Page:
, Jacques Cousteau. We can hear a party of about 30 of them drinking wine and nattering away in the big courtyard garden next to ours. My rusty French translates for J some pretty excited verdicts of their day, and Cabo Pulmo, c’est magnifique! I wish we could join them and go for a dive, but J doesn't have his Padi and I'm trying to save money for my next big trip.
We spend the night in our hammock imagining what it would be like to live in Cabo Pulmo full time. It seems so peaceful here.
The next day we discover not all is as it seems in Hippy-Ville.
Two Expats are yelling at each other over a comical two foot high fence. I lay there contemplating an intervention, but the colourful language is actually amusing. One Expat
Last of the Great Cardons
Sadly, all the native cactus are being dug up and sold to resorts, there are hardly any left.
is accusing the other Expat of going on FB and spreading lies about him. From what I can gather, the Expats that live on the ocean's edge have built cement walls to block everybody's access to the beach. Newsflash: They can't do that.
In Mexico all beaches are public property.
So in retaliation, the offended Expats rolled gigantic boulders to block the offending Expats vehicles. So now they can't drive up to their ocean front properties. Ha! Take that!
Then they all argue about it on social media. Until it boils over. Which brings us back to 7 am today. No thanks.
Entitled Americans and Canadians living together in Mexico is just a recipe for disaster.
But since we're up, we might as well go for a hike into the scenic desert before the sun gets too high in the sky. The hiking trails are close to town, well marked and easy to follow. It is important to watch where you walk, a lot of things want to kill you out here. But the panoramic views are so worth it.
Wild Burros follow us back towards town. J can't figure out why, until he catches
me sneaking carrots to them from my backpack. My reputation as the burro whisperer, blown.
Later in the afternoon, after a mandatory siesta in our hammock, we decide to drive to Arbolitos for a dip in the ocean. It's easy to get to. Head west, and follow the weathered signs. That is, if a hurricane hasn't taken out the official park signage. Follow a washboard track all the way down the hill. You'll have to drive though someone's ranch, and dodge a few cows and angry dogs. Don't worry, you have right of access. Everyone does. On most days, the rancher's son will be there with a clipboard, ready to take 40 pesos for you to park. Do it. It pays for the upkeep of the beach and gives you access to change rooms/bathrooms, and sometimes even, a food vendor.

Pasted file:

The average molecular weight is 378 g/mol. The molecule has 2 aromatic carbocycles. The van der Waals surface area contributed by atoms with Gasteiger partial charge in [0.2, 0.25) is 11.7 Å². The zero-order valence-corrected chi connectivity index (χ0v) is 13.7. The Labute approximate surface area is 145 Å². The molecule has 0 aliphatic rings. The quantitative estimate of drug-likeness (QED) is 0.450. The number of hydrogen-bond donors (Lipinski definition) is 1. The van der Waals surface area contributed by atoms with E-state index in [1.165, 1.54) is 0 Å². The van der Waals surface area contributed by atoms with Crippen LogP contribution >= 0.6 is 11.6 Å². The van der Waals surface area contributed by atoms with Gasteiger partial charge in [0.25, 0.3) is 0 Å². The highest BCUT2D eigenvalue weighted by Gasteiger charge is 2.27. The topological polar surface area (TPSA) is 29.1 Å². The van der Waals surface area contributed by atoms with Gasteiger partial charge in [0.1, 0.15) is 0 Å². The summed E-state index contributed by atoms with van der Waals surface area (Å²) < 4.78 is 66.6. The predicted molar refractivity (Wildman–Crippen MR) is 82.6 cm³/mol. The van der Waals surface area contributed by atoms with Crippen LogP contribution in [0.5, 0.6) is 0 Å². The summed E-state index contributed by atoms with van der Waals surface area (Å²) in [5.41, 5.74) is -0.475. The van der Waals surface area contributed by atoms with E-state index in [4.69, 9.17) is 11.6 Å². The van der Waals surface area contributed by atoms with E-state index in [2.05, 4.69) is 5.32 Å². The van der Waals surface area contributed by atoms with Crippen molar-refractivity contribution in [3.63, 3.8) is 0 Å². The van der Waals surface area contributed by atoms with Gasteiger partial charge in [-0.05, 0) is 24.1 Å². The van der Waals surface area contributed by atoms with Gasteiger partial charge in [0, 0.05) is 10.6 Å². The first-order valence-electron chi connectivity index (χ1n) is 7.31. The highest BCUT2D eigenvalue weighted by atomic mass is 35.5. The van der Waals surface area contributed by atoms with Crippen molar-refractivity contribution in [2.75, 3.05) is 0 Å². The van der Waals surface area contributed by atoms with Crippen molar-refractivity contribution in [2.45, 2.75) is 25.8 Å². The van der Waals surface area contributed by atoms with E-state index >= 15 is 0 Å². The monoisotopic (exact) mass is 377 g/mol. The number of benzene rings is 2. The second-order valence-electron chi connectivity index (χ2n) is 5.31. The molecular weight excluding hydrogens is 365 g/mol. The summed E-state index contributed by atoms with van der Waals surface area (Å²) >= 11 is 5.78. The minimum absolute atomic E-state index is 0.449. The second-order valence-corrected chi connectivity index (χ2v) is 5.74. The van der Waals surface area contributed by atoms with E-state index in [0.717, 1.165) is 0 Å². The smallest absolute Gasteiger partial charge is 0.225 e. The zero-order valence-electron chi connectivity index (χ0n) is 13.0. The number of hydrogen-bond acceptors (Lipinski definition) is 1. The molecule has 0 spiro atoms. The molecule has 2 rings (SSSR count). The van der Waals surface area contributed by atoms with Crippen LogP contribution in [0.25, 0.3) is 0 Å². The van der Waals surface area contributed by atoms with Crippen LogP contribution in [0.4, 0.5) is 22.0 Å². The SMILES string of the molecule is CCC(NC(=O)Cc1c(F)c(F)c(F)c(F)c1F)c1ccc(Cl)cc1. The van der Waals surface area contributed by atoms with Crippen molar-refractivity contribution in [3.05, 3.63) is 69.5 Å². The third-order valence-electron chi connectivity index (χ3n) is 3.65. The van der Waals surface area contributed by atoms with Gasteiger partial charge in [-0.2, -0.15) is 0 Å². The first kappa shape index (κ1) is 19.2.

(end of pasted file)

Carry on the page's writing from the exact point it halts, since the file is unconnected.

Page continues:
Usually, there is no one here at Arbolitos beach...but it is Easter weekend, so....chaos.
I highly recommend this beach because it has a reef just off the shore. If you like to snorkel you will see many massive fish loitering, and it's a real treat to see how large they can really get, when not over-fished.
The Roadrunner, or Corre Camino is a sneaky little bugger who likes to play chicken with your 4x4.
Also, a few turtles bob around in the background. Or a seal playfully comes in for a better look.
For some reason, the ocean temperature has been quite cold this year, odd for April. Oh global warming, you made up crisis you.
I'm glad I brought my wet suit with my snorkel gear. It was needed!
A local family who is tenting next to where we set up our beach umbrella, wave and come over with red solo cups full of freshly made ceviche. I take one gracefully, but worry the fish might be caught from within the national park, which goes against everything I was soap boxing about earlier.
While J and I are having an animated debate in English on this very subject, the father wanders over and reassures us that he caught it this morning outside the park. He shows me on a map where. Turns out he is a chef at one of the restaurants in Los Cabos and begins to talk about seafood sustainability with a passion. I stand down
And just like that the weekend was over. I'd like to stay in Cabo Pulmo for a few more
Dry and Hot
As April turns to May, the desert dries out and becomes brown and dead looking. But it is still as alive as can be.
days but we need to go back to Los Cabos. J has work, and I must continue my volunteering gig at a local community center.
Besides, Cabo Pulmo, and the Mobulas, will still be here when I return. I hope.